Bully see, bully do.
A UF study shows that the more bullies think their peers are harassing others, the more likely they are to tease others.
The experiment, which surveyed nearly 10,700 anonymous middle school students from 2006 to 2008, was designed to monitor bullying behaviors. About 20 middle schools from New Jersey and New York participated in the study.
The research found that 66 percent of students said they’ve been the victim of bullying more than once in the last month.
Twenty-five percent of those surveyed avoided recess, class and lunch to keep clear of trouble. Eight percent of the teenagers also reported that they skipped school for the same reason.
Jason Grindstaff, who works at UF’s counseling center and deals with student depression and anxiety, said menacing students were often ridiculed and ostracized, so they tend to join “jock” groups to appear popular and exert power, he said.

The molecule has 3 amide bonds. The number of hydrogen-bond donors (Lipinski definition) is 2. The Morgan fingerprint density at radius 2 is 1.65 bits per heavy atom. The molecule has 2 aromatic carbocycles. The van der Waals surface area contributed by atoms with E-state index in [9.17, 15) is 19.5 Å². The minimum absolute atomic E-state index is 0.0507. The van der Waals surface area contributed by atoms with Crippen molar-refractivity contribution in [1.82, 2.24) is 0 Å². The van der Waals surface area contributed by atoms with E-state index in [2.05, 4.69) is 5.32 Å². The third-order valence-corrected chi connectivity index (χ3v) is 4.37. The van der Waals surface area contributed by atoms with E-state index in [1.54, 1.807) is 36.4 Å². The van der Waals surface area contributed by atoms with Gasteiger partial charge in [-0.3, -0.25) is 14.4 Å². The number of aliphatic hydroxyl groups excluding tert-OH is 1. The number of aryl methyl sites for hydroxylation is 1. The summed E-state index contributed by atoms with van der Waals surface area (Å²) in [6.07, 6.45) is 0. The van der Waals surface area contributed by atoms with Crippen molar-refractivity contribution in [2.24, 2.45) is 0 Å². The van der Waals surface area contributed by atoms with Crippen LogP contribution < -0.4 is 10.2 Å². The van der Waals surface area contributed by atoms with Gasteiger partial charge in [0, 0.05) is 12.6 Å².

David W. Craig, one of the researchers, said easily influenced students usually become quarrelsome and troubled, which is why they tend to pick on others. He said people think bullying happens much more than it actually does.
“We’ve been looking at the frequency between behavior and the perceived behavior for two years,” he said. “The higher the grade level, the less influenced students are to becoming bullies.”
The study also found that the classroom, lunchroom and hallways at schools were the places where victimization was most prevalent. Craig also said bullying is down about 15 percent since the study at the schools where students were surveyed.
Researchers from Hobart and William Smith colleges and Harvard University also participated in the study.